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November

November

I remember when I used to love November, a season of change.

Back then, my hair was auburn and shiny, and my body was thin and lithe.  I loved going for a run in the November air, feeling the cold, cleansing sting my lungs, and reveling in my ability to push myself through it.

Back then, I’d watch the leaves falling from the trees, and I’d imagine they were like agile dancers in my own private performance.

Now, November is a taut string.  No, that’s not string…it’s a piece of someone’s viscous gum stuck under the desk and I’m pulling and pulling, but it just stretches into infinity and now I’m winding the germ-ridden stickiness around my fingers and I’m getting nowhere.

Now, November is less about falling leaves, and more about fallout.
        She thought she could handle school after her mother’s death this summer; but she just couldn’t.
        He hoped his summer school grades would help him meet the UC requirements; but they didn’t.
        I thought September’s terse parent meeting would reverse her lackadaisical inertia; but it didn’t.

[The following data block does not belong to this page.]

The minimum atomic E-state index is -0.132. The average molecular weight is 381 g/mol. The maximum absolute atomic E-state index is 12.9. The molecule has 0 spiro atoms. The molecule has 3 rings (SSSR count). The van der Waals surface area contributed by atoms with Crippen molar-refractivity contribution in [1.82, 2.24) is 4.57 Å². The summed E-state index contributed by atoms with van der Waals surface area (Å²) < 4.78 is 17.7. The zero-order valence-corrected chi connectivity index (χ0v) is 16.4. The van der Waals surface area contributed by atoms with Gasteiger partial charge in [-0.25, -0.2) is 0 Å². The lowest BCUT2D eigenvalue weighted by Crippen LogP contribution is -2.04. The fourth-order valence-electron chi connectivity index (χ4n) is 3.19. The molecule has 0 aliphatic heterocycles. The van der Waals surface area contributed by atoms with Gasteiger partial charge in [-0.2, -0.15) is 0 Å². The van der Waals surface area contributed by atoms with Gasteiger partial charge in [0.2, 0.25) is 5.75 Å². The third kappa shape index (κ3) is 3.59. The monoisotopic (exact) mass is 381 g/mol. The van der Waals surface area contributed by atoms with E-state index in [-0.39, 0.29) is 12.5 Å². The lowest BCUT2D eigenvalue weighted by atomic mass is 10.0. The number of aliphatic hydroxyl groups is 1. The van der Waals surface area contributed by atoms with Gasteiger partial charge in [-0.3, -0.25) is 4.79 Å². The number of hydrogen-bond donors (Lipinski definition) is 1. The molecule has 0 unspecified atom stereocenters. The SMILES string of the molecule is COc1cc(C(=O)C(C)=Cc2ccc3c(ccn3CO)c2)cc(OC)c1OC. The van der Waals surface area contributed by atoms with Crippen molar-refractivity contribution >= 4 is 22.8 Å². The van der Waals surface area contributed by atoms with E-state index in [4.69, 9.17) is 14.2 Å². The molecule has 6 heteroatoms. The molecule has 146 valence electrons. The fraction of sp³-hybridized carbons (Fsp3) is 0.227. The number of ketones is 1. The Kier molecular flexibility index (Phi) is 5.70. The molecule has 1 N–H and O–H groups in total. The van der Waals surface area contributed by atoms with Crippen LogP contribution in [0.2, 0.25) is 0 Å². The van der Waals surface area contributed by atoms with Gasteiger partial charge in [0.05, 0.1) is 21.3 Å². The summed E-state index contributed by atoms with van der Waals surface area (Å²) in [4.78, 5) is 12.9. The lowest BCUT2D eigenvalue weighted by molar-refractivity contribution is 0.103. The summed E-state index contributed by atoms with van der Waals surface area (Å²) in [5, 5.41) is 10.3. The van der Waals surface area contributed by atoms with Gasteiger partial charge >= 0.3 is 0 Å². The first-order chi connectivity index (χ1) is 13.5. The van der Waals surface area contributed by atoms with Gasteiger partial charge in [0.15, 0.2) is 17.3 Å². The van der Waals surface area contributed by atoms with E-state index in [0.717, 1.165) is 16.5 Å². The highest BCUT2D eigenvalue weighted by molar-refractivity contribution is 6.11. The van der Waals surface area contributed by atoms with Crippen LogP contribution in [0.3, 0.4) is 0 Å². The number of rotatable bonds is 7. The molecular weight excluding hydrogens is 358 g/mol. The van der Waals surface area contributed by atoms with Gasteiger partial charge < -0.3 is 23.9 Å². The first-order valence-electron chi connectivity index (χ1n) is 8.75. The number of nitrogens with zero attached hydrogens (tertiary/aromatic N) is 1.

Now, November only offers only a meager respite.  I am over worked.  We are all over worked.
        No, I cannot answer another email about your son’s grades. 
        No, I cannot grade another essay riddled with fragments and run-ons.
        No, I cannot apply the ESLRs to my lesson plans.

But I remember when I used to love November, a season of change.  November reminds me of that song we used to sing in Mass in the third grade, bundled up with hooded jackets and woolen leg warmers, watching the breath come out of our mouths as we sang: Make me a channel of Your peace.

            Not so much to be consoled, as to console.
            Not so much to be understood, as to understand.
            Not so much to be loved, but to love with all my soul.

And so it is November when the winds of lost expectation blow a cold, cleansing sting through my lungs, and I watch my childhood dancers fall to the ground, knowing I still have the ability to push myself through it.

            Yes, I will still write that letter of recommendation for you.
            Yes, I will accept his late work, but this is really the last time.
            Yes, I will craft one more email to explain the footnotes in Edline.

I remember when I used to love November, a season of change.
            And for this
            I am
           Thankful.
 

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